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When Yugoslavia broke up, which of the resulting countries did officially inherit all the international treaties that had been signed with Yugoslavia? Like in the case with USSR it was Russia, what country was it in the case with Yugoslavia?

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None of the countries was recognized as the sole successor of Socialistic Yugoslavia. Each of the republics had to apply for a new membership.

Arbitration Commission of the Peace Conference on Yugoslavia issued the following opinion (No. 9) on the state succession:

[The Commission] ruled that it should be resolved by mutual agreement between the several successor states, with an equitable division of the international assets and obligations of the former SFRY. It also decided that the membership of the SFRY in international organizations could not be continued by any successor state, but each state would have to apply for membership anew.

After the breakup of SFRY and subsequent independence of former republics (Slovenia, Croatia, Bosnia and Herzegovina, and Macedonia) the remaining parts of the federation (FRY, comprised of Serbia and Montenegro) claimed to inherit the membership of SFRY in the international organizations and treaties. This claim was rejected by the UN SC Resolution 777.

Serbia and Montenegro dropped its claim to be recognized as a sole successor of SFRY when it formally applied for a new membership in the UN in 2000.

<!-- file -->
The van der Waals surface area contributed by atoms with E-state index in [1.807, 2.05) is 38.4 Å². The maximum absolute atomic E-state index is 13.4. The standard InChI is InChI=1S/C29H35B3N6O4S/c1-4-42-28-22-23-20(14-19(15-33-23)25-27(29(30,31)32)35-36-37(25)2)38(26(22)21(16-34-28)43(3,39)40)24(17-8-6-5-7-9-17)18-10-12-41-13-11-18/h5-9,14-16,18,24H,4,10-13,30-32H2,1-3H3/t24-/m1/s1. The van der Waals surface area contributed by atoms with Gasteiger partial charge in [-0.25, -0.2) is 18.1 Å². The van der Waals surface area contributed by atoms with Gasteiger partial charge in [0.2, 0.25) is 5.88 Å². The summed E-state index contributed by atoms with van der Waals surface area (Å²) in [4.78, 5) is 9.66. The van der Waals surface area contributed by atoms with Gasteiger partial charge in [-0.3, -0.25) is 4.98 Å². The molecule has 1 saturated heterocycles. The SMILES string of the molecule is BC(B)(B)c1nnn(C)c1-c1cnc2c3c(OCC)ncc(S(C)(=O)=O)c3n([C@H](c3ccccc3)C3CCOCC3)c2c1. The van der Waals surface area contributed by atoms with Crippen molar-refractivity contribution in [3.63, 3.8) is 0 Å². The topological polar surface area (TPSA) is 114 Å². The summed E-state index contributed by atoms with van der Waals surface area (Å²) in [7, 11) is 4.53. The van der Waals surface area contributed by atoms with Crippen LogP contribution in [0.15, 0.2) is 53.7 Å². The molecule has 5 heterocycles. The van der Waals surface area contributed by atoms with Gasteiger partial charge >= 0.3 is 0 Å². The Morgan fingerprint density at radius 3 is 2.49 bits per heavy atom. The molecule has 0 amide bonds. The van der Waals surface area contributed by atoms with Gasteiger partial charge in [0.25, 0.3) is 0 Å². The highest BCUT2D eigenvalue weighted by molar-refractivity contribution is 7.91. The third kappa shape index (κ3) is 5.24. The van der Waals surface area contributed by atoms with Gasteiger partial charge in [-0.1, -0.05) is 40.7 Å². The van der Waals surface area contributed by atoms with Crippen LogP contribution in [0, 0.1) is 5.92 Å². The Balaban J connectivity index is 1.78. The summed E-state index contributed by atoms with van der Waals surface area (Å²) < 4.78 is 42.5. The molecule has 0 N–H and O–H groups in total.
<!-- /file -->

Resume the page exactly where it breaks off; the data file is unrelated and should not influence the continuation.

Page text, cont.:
• Thank you, but I don't understand how it was about all those treaties that had been signed by Yugoslavia. Were all of them just nullified? – brilliant Nov 6 '18 at 13:05
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    The treaties were with an entity that no longer existed, and could not comply with any treaty obligations. – MikeW Nov 6 '18 at 14:42
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    @brilliant it seems only Serbia wanted to be Yugoslavia's heir in those treaties and it wasn't recognized as such, at least, by the UN (and, thus, most of its members). Some countries, e.g. Russia, opposed the Resolution and it's technically possible, albeit unlikely, for Russia to recognize older bilateral treaties with Yugoslavia. Now, I've tried to find USSR-SFRY treaties recognized both by Russia and Serbia and couldn't find any. It seems that both countries chose to establish new treaties and agreements. – default locale Nov 6 '18 at 15:39
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    So, was all national debt also voided? – vsz Nov 7 '18 at 12:59
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    @vsz That's a great question! Turns out it was largely divided in a complicated way (a paper on the subject). During the 90-s newly formed states independently negotiated their share of Yugoslavian debt with foreign creditors through international organizations (IMF, World Bank, etc.). In 2004 all former republics ratified a mutual Agreement on succession issues, which, supposedly covers the remaining part of the debt. This agreement is still being implemented. – default locale Nov 7 '18 at 15:32

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